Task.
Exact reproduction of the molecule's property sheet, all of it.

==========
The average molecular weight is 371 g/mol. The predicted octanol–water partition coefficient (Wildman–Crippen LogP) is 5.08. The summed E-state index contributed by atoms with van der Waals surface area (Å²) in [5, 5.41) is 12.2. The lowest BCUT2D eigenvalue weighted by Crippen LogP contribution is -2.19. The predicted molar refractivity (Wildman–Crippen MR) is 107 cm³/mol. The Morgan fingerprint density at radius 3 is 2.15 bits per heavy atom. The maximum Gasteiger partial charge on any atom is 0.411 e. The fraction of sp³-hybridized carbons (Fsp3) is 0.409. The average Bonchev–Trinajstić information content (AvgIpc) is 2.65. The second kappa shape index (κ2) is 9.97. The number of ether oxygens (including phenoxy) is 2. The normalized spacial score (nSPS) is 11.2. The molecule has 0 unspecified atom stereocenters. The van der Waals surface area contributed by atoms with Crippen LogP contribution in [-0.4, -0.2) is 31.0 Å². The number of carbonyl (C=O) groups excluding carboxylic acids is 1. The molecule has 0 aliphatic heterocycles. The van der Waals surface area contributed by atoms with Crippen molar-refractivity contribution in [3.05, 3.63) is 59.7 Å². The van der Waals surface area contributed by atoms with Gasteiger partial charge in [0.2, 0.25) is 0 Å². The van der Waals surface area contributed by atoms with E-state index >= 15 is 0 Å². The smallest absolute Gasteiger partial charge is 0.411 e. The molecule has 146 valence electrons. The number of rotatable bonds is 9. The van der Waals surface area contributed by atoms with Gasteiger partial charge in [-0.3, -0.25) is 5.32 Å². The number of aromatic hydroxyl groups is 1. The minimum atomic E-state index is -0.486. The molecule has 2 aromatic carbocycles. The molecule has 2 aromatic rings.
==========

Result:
The average molecular weight is 371 g/mol. The predicted octanol–water partition coefficient (Wildman–Crippen LogP) is 5.08. The summed E-state index contributed by atoms with van der Waals surface area (Å²) in [5, 5.41) is 12.2. The lowest BCUT2D eigenvalue weighted by Crippen LogP contribution is -2.19. The predicted molar refractivity (Wildman–Crippen MR) is 107 cm³/mol. The Morgan fingerprint density at radius 3 is 2.15 bits per heavy atom. The maximum Gasteiger partial charge on any atom is 0.411 e. The fraction of sp³-hybridized carbons (Fsp3) is 0.409. The average Bonchev–Trinajstić information content (AvgIpc) is 2.65. The second kappa shape index (κ2) is 9.97. The number of ether oxygens (including phenoxy) is 2. The normalized spacial score (nSPS) is 11.2. The molecule has 0 unspecified atom stereocenters. The van der Waals surface area contributed by atoms with Crippen LogP contribution in [-0.4, -0.2) is 31.0 Å². The number of carbonyl (C=O) groups excluding carboxylic acids is 1. The molecule has 0 aliphatic heterocycles. The van der Waals surface area contributed by atoms with Crippen molar-refractivity contribution in [3.05, 3.63) is 59.7 Å². The van der Waals surface area contributed by atoms with Gasteiger partial charge in [0.2, 0.25) is 0 Å². The van der Waals surface area contributed by atoms with E-state index >= 15 is 0 Å². The smallest absolute Gasteiger partial charge is 0.411 e. The molecule has 146 valence electrons. The number of rotatable bonds is 9. The van der Waals surface area contributed by atoms with Gasteiger partial charge in [-0.3, -0.25) is 5.32 Å². The number of aromatic hydroxyl groups is 1. The minimum atomic E-state index is -0.486. The molecule has 2 aromatic carbocycles. The molecule has 2 aromatic rings.